While MSNBC played far above its usual batting average, it was CNN whose aggressive and impassioned reporting provided the biggest surprise and offered perhaps the finest coverage in the network's history. Chris Lawrence described "babies 3, 4, 5 months old, living in these horrible conditions.... These people are being forced to live like animals." Paula Zahn grilled the hapless Bush crony Michael Brown, who pretends to direct FEMA. "And finally tonight, sir," she demanded, "you said earlier today that part of the blame for the--what you think will be an--enormous death toll in New Orleans rests with the people who did not evacuate the city, who didn't heed the warnings. Is that fair, to blame the victims, many of whom tell us they had no way out, they had no cars of their own, and that public assistance wasn't provided to get them out of the city?" Jack Cafferty's commentaries were also impressive: smart, gutsy and focused on the issues of race, class, poverty, federal incompetence and the cost to the victims of having 40 percent of the National Guard away at war.
Yet in the media's Bush propaganda wing, Fox was still Fox. Bill O'Reilly, deaf and blind to the obvious class implications of the pre-flood exodus, speculated, "A lot of the people who stayed wanted to do this destruction" and wondered why "looters" were not being shot on sight. Indeed, aside from the surprisingly passionate Shephard Smith, much of Fox's reporting could have been datelined "Neverland." Neil Cavuto brought in Rick Warren, author of The Purpose-Driven Life, to advise those who'd lost everything to "play it down and pray it up." Fred Barnes complained that those in need had purposely bilked the taxpayers with their cavalier choice of domiciles. "They know they're going to flood. And when these things happen, they want the taxpayers all over the country to pay, and they do." Charles Krauthammer joshed back, "It's a bit unseemly to talk about cutting off aid to these people while the hurricane is still roaring through Mississippi. But let's give it a try," proceeding to needle Barnes about his own summer house. Together with Brit Hume, the Fox pundits laughed about the rain damage to the cover of the Barnes family swimming pool.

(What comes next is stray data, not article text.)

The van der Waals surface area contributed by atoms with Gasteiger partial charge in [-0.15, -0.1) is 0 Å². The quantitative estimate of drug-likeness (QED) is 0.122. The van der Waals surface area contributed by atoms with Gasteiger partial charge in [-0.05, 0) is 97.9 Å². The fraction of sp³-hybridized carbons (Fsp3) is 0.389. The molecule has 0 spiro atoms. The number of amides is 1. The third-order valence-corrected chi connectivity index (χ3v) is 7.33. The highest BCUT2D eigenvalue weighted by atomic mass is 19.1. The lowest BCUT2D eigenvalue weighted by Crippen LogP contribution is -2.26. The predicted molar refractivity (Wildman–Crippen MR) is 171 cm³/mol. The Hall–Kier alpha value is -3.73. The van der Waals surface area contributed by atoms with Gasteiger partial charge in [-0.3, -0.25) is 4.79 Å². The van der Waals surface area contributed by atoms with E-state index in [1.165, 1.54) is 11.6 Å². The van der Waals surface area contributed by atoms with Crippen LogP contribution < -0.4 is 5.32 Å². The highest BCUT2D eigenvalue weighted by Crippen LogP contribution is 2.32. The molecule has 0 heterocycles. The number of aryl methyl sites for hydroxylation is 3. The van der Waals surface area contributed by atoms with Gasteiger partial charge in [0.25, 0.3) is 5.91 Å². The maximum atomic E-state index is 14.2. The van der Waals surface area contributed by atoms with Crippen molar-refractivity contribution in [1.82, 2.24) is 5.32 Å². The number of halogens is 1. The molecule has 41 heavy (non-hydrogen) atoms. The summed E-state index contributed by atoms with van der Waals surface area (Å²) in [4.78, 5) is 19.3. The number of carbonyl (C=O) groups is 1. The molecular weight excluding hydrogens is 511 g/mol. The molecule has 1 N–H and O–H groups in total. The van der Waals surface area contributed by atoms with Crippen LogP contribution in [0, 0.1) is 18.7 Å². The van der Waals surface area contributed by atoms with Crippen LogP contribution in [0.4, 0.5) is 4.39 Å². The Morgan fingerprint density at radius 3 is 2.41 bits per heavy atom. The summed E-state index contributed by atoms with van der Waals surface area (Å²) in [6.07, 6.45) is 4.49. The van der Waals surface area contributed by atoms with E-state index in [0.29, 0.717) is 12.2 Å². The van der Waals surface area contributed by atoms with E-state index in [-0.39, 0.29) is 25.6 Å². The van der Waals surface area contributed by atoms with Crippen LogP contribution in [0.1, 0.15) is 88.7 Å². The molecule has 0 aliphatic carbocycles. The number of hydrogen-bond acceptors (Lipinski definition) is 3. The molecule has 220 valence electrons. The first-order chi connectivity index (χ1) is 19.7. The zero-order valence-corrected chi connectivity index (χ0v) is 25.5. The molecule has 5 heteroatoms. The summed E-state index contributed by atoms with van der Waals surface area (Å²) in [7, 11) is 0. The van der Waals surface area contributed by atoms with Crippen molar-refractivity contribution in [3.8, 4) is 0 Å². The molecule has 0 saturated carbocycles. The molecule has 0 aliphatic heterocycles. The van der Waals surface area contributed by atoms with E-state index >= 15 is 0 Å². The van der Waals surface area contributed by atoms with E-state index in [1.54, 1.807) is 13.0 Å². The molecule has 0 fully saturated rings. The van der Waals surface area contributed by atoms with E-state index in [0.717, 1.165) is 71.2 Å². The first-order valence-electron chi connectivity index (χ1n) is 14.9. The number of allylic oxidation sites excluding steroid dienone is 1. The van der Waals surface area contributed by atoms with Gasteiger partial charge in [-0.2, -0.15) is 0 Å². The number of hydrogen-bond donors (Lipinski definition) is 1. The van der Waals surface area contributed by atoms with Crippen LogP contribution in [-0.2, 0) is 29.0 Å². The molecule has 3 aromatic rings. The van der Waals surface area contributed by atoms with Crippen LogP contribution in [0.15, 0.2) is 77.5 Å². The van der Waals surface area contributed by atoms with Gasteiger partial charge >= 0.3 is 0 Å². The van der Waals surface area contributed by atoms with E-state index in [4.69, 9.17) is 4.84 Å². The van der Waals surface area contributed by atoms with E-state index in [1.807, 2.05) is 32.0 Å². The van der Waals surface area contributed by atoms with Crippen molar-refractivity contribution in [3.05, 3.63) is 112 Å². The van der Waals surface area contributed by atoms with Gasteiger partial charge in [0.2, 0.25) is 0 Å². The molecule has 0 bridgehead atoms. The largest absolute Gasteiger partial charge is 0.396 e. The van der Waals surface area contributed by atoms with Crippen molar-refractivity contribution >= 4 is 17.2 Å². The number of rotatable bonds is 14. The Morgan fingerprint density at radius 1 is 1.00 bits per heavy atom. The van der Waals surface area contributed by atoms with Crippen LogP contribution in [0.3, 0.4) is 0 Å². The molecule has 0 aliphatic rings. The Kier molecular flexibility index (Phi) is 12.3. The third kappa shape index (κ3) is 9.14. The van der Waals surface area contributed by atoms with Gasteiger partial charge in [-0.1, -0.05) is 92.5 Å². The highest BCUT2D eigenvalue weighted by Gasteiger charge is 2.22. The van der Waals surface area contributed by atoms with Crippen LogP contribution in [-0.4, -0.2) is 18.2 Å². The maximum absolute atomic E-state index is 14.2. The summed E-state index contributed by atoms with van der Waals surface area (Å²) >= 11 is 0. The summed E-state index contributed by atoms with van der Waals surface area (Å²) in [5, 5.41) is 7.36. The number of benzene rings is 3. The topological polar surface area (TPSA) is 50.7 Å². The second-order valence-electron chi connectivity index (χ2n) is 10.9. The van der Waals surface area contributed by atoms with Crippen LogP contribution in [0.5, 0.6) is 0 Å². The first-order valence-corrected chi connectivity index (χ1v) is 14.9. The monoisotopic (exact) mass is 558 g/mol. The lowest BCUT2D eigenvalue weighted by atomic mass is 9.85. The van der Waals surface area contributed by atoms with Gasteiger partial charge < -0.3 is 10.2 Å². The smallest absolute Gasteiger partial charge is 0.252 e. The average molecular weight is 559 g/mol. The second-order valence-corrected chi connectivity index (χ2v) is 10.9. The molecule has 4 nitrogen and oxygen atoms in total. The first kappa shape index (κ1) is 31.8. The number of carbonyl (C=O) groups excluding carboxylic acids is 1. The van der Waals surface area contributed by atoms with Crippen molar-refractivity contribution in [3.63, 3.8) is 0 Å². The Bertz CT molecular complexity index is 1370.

Yes, it was a regular laugh-riot over at Fox. But for once, the rest of the media did not follow them into the sewer and instead gave their faux-news phonies a chance to see how real journalists do the job.